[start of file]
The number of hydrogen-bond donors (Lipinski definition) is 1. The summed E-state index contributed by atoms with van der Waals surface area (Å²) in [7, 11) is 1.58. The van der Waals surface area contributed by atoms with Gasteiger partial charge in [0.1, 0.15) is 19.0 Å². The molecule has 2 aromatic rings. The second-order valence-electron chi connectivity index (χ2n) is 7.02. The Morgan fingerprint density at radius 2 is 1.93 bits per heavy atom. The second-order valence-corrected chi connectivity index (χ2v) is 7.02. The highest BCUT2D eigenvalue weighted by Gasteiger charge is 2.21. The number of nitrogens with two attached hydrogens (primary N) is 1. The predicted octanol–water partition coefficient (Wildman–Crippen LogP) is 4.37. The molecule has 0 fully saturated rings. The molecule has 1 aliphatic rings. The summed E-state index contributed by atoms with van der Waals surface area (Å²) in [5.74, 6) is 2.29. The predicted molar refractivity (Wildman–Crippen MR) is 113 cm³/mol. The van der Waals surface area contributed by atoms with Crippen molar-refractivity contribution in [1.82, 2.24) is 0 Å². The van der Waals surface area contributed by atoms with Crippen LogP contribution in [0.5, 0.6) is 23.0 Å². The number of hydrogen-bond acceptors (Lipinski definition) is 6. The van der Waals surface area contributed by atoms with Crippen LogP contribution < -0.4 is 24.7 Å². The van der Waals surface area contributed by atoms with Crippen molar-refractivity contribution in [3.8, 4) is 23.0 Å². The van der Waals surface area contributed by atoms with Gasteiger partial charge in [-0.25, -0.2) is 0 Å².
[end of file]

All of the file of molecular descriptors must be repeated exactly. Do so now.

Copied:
The number of hydrogen-bond donors (Lipinski definition) is 1. The summed E-state index contributed by atoms with van der Waals surface area (Å²) in [7, 11) is 1.58. The van der Waals surface area contributed by atoms with Gasteiger partial charge in [0.1, 0.15) is 19.0 Å². The molecule has 2 aromatic rings. The second-order valence-electron chi connectivity index (χ2n) is 7.02. The Morgan fingerprint density at radius 2 is 1.93 bits per heavy atom. The second-order valence-corrected chi connectivity index (χ2v) is 7.02. The highest BCUT2D eigenvalue weighted by Gasteiger charge is 2.21. The number of nitrogens with two attached hydrogens (primary N) is 1. The predicted octanol–water partition coefficient (Wildman–Crippen LogP) is 4.37. The molecule has 0 fully saturated rings. The molecule has 1 aliphatic rings. The summed E-state index contributed by atoms with van der Waals surface area (Å²) in [5.74, 6) is 2.29. The predicted molar refractivity (Wildman–Crippen MR) is 113 cm³/mol. The van der Waals surface area contributed by atoms with Crippen molar-refractivity contribution in [1.82, 2.24) is 0 Å². The van der Waals surface area contributed by atoms with Crippen LogP contribution in [0.5, 0.6) is 23.0 Å². The number of hydrogen-bond acceptors (Lipinski definition) is 6. The van der Waals surface area contributed by atoms with Crippen LogP contribution < -0.4 is 24.7 Å². The van der Waals surface area contributed by atoms with Crippen molar-refractivity contribution in [3.8, 4) is 23.0 Å². The van der Waals surface area contributed by atoms with Gasteiger partial charge in [-0.25, -0.2) is 0 Å².